Studio rebuild

August 1, 2006

Studio in rebuildEvery time I have a bit of a break from work I take the opportunity to clear out the studio and move things around a bit to improve my workflow. It’s something I would recommend to anyone writing music – if you find things are getting a bit stale, or you are lacking in inspiration.

This time, however, I went a bit further than usual and completely unwired the studio and pulled everything out of the room! Working like a thing possessed, it took several hours but eventually all the gear was out of the way and all the cables were organised and neatly stacked.

When I started plugging everything back in, I spent a bit of time playing with each bit of kit in isolation. What surprised me though is how much fun I had just fiddling around with the synths when they weren’t all routed through the computer – without a tempo lock or a bank of presets to play with I got some pretty good sounds and grooves going. A much more “back to basics” approach seems to work pretty well when you are lacking in inspiration.

More wiresI even plugged the sampler back in (yes a real hardware device) and recorded a few arpeggios from the Nova through it – it all seemed so limiting in comparison to software based devices, but it took almost no time to get something that sounded great! Not only that, but the patches just seemed so much more playable…

Time to get the guitars out.



July 8, 2006

Mike at ProgSfest 2004
Much more of a live favourite this time – although this is the original demo I put together. This is part of a much longer prog piece, unfortunately I couldn’t find the other parts on disk… time to hunt down the backups I guess…

Download Meltdown (6.4Mb)

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Why make music?

July 7, 2006

It’s a sad fact of life that if I want to get anyone to listen to any of my music, I’m going to have to do a bit more than just posting the files up here! Whether I like it or not, I guess everyone is a marketer in the blogging world, and self promotion is a necessary evil to raise the blog above the background noise.

So, in doing this, I got to thinking why do people make music (or I suppose more accurately why do I make music)?

Well, aside from the astronomically tiny chance that I’ll make a ton of cash, I (and most other people like me) claim to make music for their own enjoyment. I try and capture ideas and sounds that I would like to hear. In reality, that is only part of the reason. Whether or not anyone will admit it, there is a natural human desire to connect with other people and music is a pretty good medium to do that. The thought that someone else gets pleasure from, or experiences on an emotional lever the feeling of a piece is a strong motivator – it gives meaning and purpose to the otherwise seemingly non-productive task of producing noise.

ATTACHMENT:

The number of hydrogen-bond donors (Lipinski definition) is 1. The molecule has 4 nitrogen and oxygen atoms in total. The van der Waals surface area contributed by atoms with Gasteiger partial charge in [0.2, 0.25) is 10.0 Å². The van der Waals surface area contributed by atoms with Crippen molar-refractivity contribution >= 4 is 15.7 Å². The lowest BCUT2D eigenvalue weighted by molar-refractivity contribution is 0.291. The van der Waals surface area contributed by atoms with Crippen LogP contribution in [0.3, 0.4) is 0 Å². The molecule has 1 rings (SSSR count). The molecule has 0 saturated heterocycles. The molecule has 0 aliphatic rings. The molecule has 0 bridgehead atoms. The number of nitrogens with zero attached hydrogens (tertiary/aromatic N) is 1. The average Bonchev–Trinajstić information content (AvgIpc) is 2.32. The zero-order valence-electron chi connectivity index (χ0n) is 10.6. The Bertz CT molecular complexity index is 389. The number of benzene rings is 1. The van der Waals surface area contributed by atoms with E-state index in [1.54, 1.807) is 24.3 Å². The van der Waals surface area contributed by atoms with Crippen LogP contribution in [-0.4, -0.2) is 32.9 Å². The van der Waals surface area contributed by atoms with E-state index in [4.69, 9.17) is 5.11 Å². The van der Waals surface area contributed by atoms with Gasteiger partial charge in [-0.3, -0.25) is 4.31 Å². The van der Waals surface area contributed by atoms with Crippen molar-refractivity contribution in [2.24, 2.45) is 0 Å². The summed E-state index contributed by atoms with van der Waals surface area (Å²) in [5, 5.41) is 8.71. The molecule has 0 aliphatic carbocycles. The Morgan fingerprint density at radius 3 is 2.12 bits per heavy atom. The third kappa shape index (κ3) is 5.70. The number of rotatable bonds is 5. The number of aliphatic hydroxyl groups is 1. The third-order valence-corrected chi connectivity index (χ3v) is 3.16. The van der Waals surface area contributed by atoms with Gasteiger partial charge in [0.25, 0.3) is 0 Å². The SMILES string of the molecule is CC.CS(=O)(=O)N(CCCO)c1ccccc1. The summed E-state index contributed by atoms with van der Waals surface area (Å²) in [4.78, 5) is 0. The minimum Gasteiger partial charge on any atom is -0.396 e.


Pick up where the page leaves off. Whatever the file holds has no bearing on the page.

Anyone who has experienced the awesome buzz of performing in front of an appreciative audience will understand the emotion. A great gig is a two-way conversation between the band and the audience – each side can move the other to greater heights on an emotional wave.

Although in a recording you lose that direct link with the audience, I still think that conversation is somewhere in the back of most performers minds. A little thought that is imagining what it would be like to hear the track for the first time as part of the symbiotic performer/audience collective.

I don’t really know how many of my tracks work on that level. Most of the ones I have gigged have gone through a period of organic change in response to audience reaction and now sound very different to the form they are presented here – in particular, the songs that start life as a solo studio project tend to evolve further as real musicians play them and impart their own character and viewpoint to the conversation.

So although I originally started this blog as somewhere to publish my tracks, the more I think about it, the more I am convinced that I have to try and start up that great conversation again. Allow the feedback of the audience to influence the performance. In time I will be re-working some tracks, dropping others and sharing ideas with other lone performers to create a collective work that is greater than the original idea.

What you see here therefore is the embrionic idea – the feedback isn’t as immediate as with a gig, but this Great Gig in the Web has the potential to offer just as much enjoyment.

For both performer, and audience.

Todays track: Download “Troubadours and Fairytales”

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July 5, 2006

I’ve just had a conversation that went a bit like this.

“you know those speakers in your room?”


“were they expensive?”

“umm… were?”

“well, I was in there earlier clearing up your beercans and emptying the ashtrays…”


“…and I had a terrible accident

I’m scared to go upstairs.